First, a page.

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State Change in Reporting Mandate Offers Faster Response in Child Abuse Cases

The Nome AST Post shares space in the Alaska National Guard Armory on Front Street in Nome. Photo from Emily Hofstaedter, KNOM (2019).

Alaska’s Mandatory Child Abuse Reporting Statue took effect at the beginning of this month [Sept. 1st].  Kawerak’s mandated reporter says this law change is a positive adjustment, but more should be done to protect abused children.

With this change in place, mandated reporters in Alaska now have to report instances of sexual abuse both to the Office of Children Services’ (OCS) and local law enforcement.

According to a statement from the Department of Public Safety, the goals of this statute are to eliminate time between when a report is made and the actions to the incident that follows.

Jennifer Dean-Johnson, a forensic interviewer and educator, from Kawerak’s Child Advocacy Center (CAC) says reporting to OCS takes time.

“OCS has a general intake and they have to do a report, then they have to send it on to the appropriate office who can handle that, and they have to have somebody who can go out [to] follow up on that report.”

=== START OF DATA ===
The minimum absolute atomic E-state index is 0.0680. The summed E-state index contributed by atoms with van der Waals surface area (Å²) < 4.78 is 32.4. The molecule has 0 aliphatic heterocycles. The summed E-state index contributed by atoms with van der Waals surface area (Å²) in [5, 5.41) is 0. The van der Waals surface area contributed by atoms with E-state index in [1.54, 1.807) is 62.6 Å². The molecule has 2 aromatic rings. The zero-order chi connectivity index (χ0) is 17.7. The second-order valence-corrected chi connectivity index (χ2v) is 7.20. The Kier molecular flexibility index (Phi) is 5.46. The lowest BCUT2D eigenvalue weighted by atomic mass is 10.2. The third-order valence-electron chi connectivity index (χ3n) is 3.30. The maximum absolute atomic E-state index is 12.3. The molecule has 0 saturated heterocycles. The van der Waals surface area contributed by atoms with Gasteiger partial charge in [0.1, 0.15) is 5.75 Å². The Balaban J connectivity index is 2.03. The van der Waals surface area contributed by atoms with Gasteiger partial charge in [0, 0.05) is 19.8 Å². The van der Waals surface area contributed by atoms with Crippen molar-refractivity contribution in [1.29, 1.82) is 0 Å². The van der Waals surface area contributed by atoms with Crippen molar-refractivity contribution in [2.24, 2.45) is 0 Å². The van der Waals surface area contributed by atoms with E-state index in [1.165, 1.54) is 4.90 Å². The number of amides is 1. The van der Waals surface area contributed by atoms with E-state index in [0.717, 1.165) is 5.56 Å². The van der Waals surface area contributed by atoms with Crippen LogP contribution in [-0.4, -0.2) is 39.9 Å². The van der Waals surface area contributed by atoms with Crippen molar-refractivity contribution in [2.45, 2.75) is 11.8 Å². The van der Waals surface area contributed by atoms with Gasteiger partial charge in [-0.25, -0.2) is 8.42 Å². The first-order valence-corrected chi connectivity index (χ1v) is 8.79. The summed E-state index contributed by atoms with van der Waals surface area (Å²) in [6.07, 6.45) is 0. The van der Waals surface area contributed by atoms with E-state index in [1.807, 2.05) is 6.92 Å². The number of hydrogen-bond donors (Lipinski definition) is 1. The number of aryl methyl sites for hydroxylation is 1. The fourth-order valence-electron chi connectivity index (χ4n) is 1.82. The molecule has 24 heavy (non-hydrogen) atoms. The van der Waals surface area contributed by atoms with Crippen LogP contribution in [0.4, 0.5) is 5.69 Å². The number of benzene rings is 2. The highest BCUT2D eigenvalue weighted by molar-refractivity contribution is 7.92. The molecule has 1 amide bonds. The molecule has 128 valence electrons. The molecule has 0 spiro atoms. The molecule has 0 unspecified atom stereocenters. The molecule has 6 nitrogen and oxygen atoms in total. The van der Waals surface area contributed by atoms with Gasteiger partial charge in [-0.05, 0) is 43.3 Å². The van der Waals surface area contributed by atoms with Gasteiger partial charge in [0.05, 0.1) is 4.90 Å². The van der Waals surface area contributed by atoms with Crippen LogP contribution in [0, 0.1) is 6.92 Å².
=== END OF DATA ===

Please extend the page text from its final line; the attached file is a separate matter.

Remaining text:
Dean-Johnson says this new statute will also shorten law enforcement’s response times in addressing allegations of sexual abuse.

“Whereas a report made directly to law enforcement there’s fewer steps, and they can immediately get out to that child to make sure that the immediate safety of the child is taken care of.”

However, there is still much to be done to better protect abused children in Western Alaska. Dean-Johnson explains another challenge she faces in her work.

“I would love for children to be able to report and be part of the CAC process without having to have consent from a parent or OCS.  I believe that there are children out there that are hindered by that because if you have a parent that is their perpetrator, they’re not going to consent for that child to go through the process if it is going to incriminate them.”

In the Department of Public Safety’s (DPS) press release on this statute they stated the department, “will continue to collaborate with other agencies, whether it be through training opportunities or other initiatives, to hold offenders accountable and to support victims and survivors of abuse.”

If someone does not follow this law, they could be charged with a class A misdemeanor, and face a year in jail with a $10,000 fine.

For reporting instances of abuse please refer to this mandated reporting map and call OCS’s reporting number at 1-800-478-4444.

image at top: The Nome AST Post shares space in the Alaska National Guard Armory on Front Street in Nome. Photo from Emily Hofstaedter, KNOM (2019).

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